It can be viewed on the Parkinson’s UK website at parkinsons_disease_sleep_scale.pdf [external link].

An extended version of PDSS (PDSS-2), developed to include restless legs syndrome, akinesia, pain, and sleep apnea in addition to nocturnal disturbances, has been validated and found to be a “reliable, valid, precise, and potentially treatment-responsive tool for measuring sleep disorders in PD.” (Trenkwalder, 2011).

The ISI is a self-report instrument listing 7 items to assess the degree of difficulty in falling asleep, staying sleep, and waking up too early over the past 2 weeks and monitor response to treatment. It can be used every two weeks.

Bastien et al. validated it and concluded that it “is a reliable and valid instrument to quantify perceived insomnia severity” (Bastien, 2001).

It can be viewed at Oncology Nursing Society website at: [external link].

The PSQI enables a general assessment of sleep quality over the past month. It has 19 items. It can then be used monthly. A global PSQI score greater than 5 indicates a poor sleeper.

It yielded a diagnostic sensitivity of 89.6% and specificity of 86.5% in distinguishing good and poor sleepers (Buysse, 1989; Beaudreau, 2012).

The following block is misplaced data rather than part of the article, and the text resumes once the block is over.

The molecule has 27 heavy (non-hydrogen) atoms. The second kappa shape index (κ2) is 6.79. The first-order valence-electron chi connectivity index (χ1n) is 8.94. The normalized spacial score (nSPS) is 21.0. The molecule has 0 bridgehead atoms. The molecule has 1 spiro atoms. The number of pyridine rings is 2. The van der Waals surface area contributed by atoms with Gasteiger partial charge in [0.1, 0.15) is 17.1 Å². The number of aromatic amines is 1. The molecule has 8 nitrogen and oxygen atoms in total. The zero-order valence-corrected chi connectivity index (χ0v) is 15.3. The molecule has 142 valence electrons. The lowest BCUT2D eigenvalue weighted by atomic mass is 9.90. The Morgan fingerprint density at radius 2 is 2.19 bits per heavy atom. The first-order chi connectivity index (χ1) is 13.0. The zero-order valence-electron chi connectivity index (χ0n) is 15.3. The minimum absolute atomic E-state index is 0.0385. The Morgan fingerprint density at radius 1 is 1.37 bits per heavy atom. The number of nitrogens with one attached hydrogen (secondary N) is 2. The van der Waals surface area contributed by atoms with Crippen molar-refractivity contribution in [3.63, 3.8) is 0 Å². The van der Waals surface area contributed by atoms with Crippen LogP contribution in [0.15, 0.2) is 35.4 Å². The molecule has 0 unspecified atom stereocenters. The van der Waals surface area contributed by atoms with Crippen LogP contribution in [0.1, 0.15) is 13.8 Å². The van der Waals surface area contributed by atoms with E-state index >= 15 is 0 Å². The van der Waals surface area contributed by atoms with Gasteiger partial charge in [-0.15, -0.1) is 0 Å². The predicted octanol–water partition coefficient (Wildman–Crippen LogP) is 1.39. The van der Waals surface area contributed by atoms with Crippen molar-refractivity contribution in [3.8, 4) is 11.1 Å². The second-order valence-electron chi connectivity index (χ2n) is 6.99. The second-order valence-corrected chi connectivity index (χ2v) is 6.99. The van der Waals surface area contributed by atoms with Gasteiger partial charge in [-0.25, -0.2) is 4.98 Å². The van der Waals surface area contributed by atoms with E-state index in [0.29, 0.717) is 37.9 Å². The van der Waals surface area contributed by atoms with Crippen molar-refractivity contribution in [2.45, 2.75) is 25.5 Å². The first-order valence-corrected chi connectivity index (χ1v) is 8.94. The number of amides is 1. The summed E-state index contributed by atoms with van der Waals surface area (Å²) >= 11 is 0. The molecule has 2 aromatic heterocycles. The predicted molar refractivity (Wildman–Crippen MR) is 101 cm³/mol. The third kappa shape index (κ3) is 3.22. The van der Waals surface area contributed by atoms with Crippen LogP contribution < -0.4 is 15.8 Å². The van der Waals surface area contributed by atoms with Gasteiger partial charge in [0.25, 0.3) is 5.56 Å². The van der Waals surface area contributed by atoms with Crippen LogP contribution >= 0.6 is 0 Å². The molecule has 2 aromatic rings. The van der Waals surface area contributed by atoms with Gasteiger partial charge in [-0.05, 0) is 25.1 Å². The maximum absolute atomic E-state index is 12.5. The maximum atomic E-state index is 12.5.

It can be viewed at the website at:,%20pittsburgh%20psqi.pdf [external link].

Selected references
Luyster FS, Choi J, Yeh CH, Imes CC, Johansson AE, Chasens ER. Screening and evaluation tools for sleep disorders in older adults. Appl Nurs Res. 2015 Nov;28(4):334-40.

Schrempf W, Brandt MD, Storch A, Reichmann H. Sleep disorders in Parkinson's disease. J Parkinsons Dis. 2014;4(2):211-21.

Walters AS, LeBrocq C, Dhar A, Hening W, Rosen R, Allen RP, Trenkwalder C; International Restless Legs Syndrome Study Group. Validation of the International Restless Legs Syndrome Study Group rating scale for restless legs syndrome, Sleep Med. 2003 Mar;4(2):121-32.

Postuma RB, Arnulf I, Hogl B, Iranzo A, Miyamoto T, Dauvilliers Y, Oertel W, Ju YE, Puligheddu M, Jennum P, Pelletier A, Wolfson C, Leu-Semenescu S, Frauscher B, Miyamoto M, Cochen De Cock V, Unger MM, Stiasny-Kolster K, Fantini ML, Montplaisir JY. A single-question screen for rapid eye movement sleep behavior disorder: a multicenter validation study. Mov Disord. 2012 Jun;27(7):913-6.

Trenkwalder C, Kohnen R, Högl B, Metta V, Sixel-Döring F, Frauscher B, Hülsmann J, Martinez-Martin P, Chaudhuri KR. Parkinson's disease sleep scale--validation of the revised version PDSS-2. Mov Disord. 2011 Mar;26(4):644-52.

Bastien CH, Vallières A, Morin CM. Validation of the Insomnia Severity Index as an outcome measure for insomnia research. Sleep Med. 2001 Jul;2(4):297-307.

Buysse DJ, Reynolds CF 3rd, Monk TH, Berman SR, Kupfer DJ. The Pittsburgh Sleep Quality Index: a new instrument for psychiatric practice and research. Psychiatry Res. 1989 May;28(2):193-213.

Beaudreau SA, Spira AP, Stewart A, Kezirian EJ, Lui LY, Ensrud K, Redline S, Ancoli-Israel S, Stone KL; Study of Osteoporotic Fractures. Validation of the Pittsburgh Sleep Quality Index and the Epworth Sleepiness Scale in older black and white women. Sleep Med. 2012 Jan;13(1):36-42.

Text author: Sergio Pièche
Page updated - 24/04/23